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Should FIV-Positive Cats Be Vaccinated? Our Vet Explains

Written by: Dr. Marti Dudley, DVM (Vet)

Last Updated on April 15, 2024 by Catster Editorial Team

vet holding cat for vaccination

Should FIV-Positive Cats Be Vaccinated? Our Vet Explains


Dr. Marti Dudley Photo


Dr. Marti Dudley

Veterinarian, DVM

The information is current and up-to-date in accordance with the latest veterinarian research.

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As a cat parent, you’ve likely heard about feline immunodeficiency virus (FIV) at some point in your life. Feline immunodeficiency virus is a retrovirus that can eventually lead to immune compromise in affected cats. Some affected cats can live full, healthy lives, whereas others succumb to their illness, and can develop AIDS. Care to limit exposure to potential infectious agents is critical for cats with FIV, but what about vaccinations? Can potentially immune-compromised individuals benefit from vaccines? Will a vaccine successfully amount to an efficient immune response in FIV+ cats?

Unfortunately, the answers to these questions are not straightforward. Vaccination of an FIV+ cat will be dependent on several factors, and not all clinicians share the same opinion on this topic. Continue reading below to understand more about vaccinating the FIV+ cat.

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What Is FIV?

FIV is a virus that can result in a compromised immune system. Not all cats with FIV will have ongoing problems with their immune system. In fact, some cats diagnosed with FIV can live completely normal lives and never succumb to the virus. Unfortunately, the progression of FIV is not predictable. Some cats may quietly develop changes to their immune system, leaving them more susceptible to infections.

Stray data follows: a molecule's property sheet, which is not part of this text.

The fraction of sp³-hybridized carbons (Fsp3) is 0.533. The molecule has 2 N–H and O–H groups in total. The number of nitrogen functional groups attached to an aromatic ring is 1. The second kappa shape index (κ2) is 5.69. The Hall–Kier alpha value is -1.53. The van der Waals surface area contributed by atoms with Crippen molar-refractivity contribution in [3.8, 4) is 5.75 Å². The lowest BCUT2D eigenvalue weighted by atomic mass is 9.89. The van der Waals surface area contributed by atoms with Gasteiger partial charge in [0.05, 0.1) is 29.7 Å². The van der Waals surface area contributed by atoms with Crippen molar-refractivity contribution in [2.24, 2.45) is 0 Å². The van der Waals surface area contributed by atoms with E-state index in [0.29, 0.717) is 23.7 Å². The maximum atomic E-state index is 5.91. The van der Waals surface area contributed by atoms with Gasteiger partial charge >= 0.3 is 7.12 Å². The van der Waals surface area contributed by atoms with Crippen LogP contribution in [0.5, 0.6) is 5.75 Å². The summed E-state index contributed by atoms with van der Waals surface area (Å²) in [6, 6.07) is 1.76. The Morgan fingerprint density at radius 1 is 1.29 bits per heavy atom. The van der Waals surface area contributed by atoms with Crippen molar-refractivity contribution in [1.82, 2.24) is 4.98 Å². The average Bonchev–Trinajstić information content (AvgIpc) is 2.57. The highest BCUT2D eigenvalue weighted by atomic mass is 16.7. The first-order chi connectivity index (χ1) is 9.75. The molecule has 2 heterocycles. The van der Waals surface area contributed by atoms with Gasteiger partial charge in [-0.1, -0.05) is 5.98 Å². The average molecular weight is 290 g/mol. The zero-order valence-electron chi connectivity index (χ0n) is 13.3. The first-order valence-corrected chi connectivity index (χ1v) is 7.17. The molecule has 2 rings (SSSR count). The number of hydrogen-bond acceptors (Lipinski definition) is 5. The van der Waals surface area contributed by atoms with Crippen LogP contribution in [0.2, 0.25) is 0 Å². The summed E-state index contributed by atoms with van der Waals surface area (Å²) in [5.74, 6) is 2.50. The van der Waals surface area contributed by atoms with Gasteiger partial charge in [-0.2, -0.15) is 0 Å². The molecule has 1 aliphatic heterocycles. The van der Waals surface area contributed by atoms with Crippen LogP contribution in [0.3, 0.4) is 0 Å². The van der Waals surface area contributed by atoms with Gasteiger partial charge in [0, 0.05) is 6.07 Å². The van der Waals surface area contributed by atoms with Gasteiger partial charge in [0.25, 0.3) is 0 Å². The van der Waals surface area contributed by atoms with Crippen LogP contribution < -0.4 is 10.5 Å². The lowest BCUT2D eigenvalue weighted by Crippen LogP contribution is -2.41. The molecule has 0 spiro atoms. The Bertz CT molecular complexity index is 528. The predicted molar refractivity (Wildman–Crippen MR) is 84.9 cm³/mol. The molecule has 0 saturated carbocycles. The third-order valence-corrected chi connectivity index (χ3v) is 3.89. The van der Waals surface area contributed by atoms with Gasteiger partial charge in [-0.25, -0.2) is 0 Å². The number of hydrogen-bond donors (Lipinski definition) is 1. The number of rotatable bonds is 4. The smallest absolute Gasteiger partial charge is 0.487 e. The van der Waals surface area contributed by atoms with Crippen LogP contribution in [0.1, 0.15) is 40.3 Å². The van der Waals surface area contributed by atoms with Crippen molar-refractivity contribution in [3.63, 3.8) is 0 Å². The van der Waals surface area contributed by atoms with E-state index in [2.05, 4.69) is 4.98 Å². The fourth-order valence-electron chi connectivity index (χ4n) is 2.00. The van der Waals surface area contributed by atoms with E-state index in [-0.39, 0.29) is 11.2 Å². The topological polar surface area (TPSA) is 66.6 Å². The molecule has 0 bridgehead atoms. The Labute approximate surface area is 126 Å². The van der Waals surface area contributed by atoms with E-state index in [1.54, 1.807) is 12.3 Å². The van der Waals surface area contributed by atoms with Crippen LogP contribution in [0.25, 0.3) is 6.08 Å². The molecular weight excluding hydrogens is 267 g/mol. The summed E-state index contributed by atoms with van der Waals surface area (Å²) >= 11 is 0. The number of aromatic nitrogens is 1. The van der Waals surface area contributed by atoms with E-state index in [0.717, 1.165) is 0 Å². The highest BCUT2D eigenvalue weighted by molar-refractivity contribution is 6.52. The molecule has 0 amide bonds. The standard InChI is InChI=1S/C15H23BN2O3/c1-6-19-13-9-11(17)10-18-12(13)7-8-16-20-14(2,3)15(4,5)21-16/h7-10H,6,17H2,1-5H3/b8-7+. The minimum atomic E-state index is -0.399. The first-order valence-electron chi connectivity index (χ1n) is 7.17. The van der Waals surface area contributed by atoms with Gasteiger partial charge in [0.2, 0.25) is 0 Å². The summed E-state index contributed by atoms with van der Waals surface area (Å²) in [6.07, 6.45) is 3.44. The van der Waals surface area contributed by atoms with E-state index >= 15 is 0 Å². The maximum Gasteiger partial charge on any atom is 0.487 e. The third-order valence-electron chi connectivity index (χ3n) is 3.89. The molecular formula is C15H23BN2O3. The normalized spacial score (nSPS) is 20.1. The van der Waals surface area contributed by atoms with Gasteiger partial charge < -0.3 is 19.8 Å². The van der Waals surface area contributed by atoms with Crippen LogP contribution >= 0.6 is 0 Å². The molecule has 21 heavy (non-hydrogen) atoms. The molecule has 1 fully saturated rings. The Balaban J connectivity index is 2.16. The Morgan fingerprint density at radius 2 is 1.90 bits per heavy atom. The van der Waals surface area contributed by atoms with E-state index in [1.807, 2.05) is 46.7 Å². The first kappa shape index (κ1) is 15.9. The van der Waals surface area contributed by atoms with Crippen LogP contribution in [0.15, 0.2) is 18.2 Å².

FIV is transmitted through saliva and is most often transmitted secondary to fighting, although transmission can occur in utero and through cohabitation behaviors, like grooming and sharing of bowls.

Meanwhile, end-stage FIV, often referred to as AIDS, causes depletion of white blood cells and sometimes even cancer.

Orange stray cat drooling with one hand scratch its chin
Image Credit: Ling_Chen, Shutterstock

To Vaccinate or Not to Vaccinate?

Vaccinations are designed to help protect against infectious agents. An immune-compromised individual may benefit from protection achieved through vaccination more so than an immune-competent patient. Keep in mind, however, that vaccinations are not all the same, and recommendations may vary between patients.

There are different types of vaccinations (modified-live vs. inactivated), and a general consensus has not been made as to which type of vaccine is best for FIV+ patients. However, some clinicians prefer the use of inactivated vaccines when possible.